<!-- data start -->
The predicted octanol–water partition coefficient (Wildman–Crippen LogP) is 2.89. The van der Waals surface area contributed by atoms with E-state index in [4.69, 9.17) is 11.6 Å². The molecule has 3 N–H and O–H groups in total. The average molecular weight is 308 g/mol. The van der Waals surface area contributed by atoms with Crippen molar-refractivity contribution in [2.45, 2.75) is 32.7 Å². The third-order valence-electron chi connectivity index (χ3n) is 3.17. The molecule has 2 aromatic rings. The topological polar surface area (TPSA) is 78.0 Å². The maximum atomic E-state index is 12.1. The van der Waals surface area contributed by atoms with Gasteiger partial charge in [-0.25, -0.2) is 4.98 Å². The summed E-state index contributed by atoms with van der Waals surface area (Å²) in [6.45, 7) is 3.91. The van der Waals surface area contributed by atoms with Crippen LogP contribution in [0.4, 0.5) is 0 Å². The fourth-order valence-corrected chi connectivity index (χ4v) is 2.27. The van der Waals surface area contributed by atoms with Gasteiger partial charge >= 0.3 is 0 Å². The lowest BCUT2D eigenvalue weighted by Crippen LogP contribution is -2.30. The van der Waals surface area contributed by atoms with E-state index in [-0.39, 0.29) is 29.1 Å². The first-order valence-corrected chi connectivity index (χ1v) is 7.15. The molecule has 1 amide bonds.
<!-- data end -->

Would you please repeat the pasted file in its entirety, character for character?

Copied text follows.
The predicted octanol–water partition coefficient (Wildman–Crippen LogP) is 2.89. The van der Waals surface area contributed by atoms with E-state index in [4.69, 9.17) is 11.6 Å². The molecule has 3 N–H and O–H groups in total. The average molecular weight is 308 g/mol. The van der Waals surface area contributed by atoms with Crippen molar-refractivity contribution in [2.45, 2.75) is 32.7 Å². The third-order valence-electron chi connectivity index (χ3n) is 3.17. The molecule has 2 aromatic rings. The topological polar surface area (TPSA) is 78.0 Å². The maximum atomic E-state index is 12.1. The van der Waals surface area contributed by atoms with Gasteiger partial charge in [-0.25, -0.2) is 4.98 Å². The summed E-state index contributed by atoms with van der Waals surface area (Å²) in [6.45, 7) is 3.91. The van der Waals surface area contributed by atoms with Crippen LogP contribution in [0.4, 0.5) is 0 Å². The fourth-order valence-corrected chi connectivity index (χ4v) is 2.27. The van der Waals surface area contributed by atoms with Gasteiger partial charge >= 0.3 is 0 Å². The lowest BCUT2D eigenvalue weighted by Crippen LogP contribution is -2.30. The van der Waals surface area contributed by atoms with E-state index in [-0.39, 0.29) is 29.1 Å². The first-order valence-corrected chi connectivity index (χ1v) is 7.15. The molecule has 1 amide bonds.